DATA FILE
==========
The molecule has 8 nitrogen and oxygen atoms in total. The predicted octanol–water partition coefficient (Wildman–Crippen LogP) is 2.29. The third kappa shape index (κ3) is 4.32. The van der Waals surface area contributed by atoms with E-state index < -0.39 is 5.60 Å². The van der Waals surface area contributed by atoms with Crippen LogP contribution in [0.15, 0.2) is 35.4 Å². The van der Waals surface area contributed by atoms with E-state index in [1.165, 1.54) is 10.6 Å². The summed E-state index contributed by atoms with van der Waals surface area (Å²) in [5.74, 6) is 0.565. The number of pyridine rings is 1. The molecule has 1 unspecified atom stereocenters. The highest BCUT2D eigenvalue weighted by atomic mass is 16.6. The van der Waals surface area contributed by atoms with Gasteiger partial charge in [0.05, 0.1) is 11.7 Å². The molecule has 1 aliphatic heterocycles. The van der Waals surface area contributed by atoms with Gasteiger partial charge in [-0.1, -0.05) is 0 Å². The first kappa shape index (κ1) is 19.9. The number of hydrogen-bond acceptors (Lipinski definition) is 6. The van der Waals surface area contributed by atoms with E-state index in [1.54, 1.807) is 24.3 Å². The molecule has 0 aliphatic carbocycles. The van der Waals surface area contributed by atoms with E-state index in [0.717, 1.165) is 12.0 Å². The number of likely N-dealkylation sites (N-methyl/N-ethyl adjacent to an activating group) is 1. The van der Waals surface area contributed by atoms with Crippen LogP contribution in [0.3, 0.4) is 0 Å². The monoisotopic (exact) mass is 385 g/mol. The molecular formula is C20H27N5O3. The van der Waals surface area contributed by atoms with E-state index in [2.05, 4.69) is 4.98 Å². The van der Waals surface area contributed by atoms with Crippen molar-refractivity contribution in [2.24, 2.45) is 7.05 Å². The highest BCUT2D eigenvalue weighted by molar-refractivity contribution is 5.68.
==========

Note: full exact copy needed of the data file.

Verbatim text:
The molecule has 8 nitrogen and oxygen atoms in total. The predicted octanol–water partition coefficient (Wildman–Crippen LogP) is 2.29. The third kappa shape index (κ3) is 4.32. The van der Waals surface area contributed by atoms with E-state index < -0.39 is 5.60 Å². The van der Waals surface area contributed by atoms with Crippen LogP contribution in [0.15, 0.2) is 35.4 Å². The van der Waals surface area contributed by atoms with E-state index in [1.165, 1.54) is 10.6 Å². The summed E-state index contributed by atoms with van der Waals surface area (Å²) in [5.74, 6) is 0.565. The number of pyridine rings is 1. The molecule has 1 unspecified atom stereocenters. The highest BCUT2D eigenvalue weighted by atomic mass is 16.6. The van der Waals surface area contributed by atoms with Gasteiger partial charge in [0.05, 0.1) is 11.7 Å². The molecule has 1 aliphatic heterocycles. The van der Waals surface area contributed by atoms with Gasteiger partial charge in [-0.1, -0.05) is 0 Å². The first kappa shape index (κ1) is 19.9. The number of hydrogen-bond acceptors (Lipinski definition) is 6. The van der Waals surface area contributed by atoms with E-state index in [1.54, 1.807) is 24.3 Å². The molecule has 0 aliphatic carbocycles. The van der Waals surface area contributed by atoms with E-state index in [0.717, 1.165) is 12.0 Å². The number of likely N-dealkylation sites (N-methyl/N-ethyl adjacent to an activating group) is 1. The van der Waals surface area contributed by atoms with Crippen LogP contribution in [0.3, 0.4) is 0 Å². The monoisotopic (exact) mass is 385 g/mol. The molecular formula is C20H27N5O3. The van der Waals surface area contributed by atoms with E-state index in [2.05, 4.69) is 4.98 Å². The van der Waals surface area contributed by atoms with Crippen molar-refractivity contribution in [2.24, 2.45) is 7.05 Å². The highest BCUT2D eigenvalue weighted by molar-refractivity contribution is 5.68.